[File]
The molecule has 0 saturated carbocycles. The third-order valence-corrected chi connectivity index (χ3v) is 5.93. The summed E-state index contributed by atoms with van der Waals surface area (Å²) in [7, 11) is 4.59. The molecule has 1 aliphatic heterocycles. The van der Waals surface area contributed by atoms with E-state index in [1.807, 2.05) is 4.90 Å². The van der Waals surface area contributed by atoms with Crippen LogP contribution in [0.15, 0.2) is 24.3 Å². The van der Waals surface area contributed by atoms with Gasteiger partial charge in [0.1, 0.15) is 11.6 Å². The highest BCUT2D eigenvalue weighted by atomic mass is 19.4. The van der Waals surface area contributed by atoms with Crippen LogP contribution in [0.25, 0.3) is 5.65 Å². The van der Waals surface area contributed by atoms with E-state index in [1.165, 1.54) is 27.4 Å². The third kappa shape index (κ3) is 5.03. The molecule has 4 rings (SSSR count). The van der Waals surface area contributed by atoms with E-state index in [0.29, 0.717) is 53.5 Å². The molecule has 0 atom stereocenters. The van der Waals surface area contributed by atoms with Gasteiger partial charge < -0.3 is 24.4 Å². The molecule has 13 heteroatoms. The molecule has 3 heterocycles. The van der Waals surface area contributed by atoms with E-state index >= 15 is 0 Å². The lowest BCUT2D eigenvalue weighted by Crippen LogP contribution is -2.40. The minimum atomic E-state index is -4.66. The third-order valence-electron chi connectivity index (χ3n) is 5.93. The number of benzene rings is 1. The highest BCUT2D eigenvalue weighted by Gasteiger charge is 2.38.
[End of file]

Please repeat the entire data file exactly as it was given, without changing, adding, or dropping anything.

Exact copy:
The molecule has 0 saturated carbocycles. The third-order valence-corrected chi connectivity index (χ3v) is 5.93. The summed E-state index contributed by atoms with van der Waals surface area (Å²) in [7, 11) is 4.59. The molecule has 1 aliphatic heterocycles. The van der Waals surface area contributed by atoms with E-state index in [1.807, 2.05) is 4.90 Å². The van der Waals surface area contributed by atoms with Crippen LogP contribution in [0.15, 0.2) is 24.3 Å². The van der Waals surface area contributed by atoms with Gasteiger partial charge in [0.1, 0.15) is 11.6 Å². The highest BCUT2D eigenvalue weighted by atomic mass is 19.4. The van der Waals surface area contributed by atoms with Crippen LogP contribution in [0.25, 0.3) is 5.65 Å². The van der Waals surface area contributed by atoms with E-state index in [1.165, 1.54) is 27.4 Å². The third kappa shape index (κ3) is 5.03. The molecule has 4 rings (SSSR count). The van der Waals surface area contributed by atoms with E-state index in [0.29, 0.717) is 53.5 Å². The molecule has 0 atom stereocenters. The van der Waals surface area contributed by atoms with Gasteiger partial charge < -0.3 is 24.4 Å². The molecule has 13 heteroatoms. The molecule has 3 heterocycles. The van der Waals surface area contributed by atoms with E-state index >= 15 is 0 Å². The lowest BCUT2D eigenvalue weighted by Crippen LogP contribution is -2.40. The minimum atomic E-state index is -4.66. The third-order valence-electron chi connectivity index (χ3n) is 5.93. The number of benzene rings is 1. The highest BCUT2D eigenvalue weighted by Gasteiger charge is 2.38.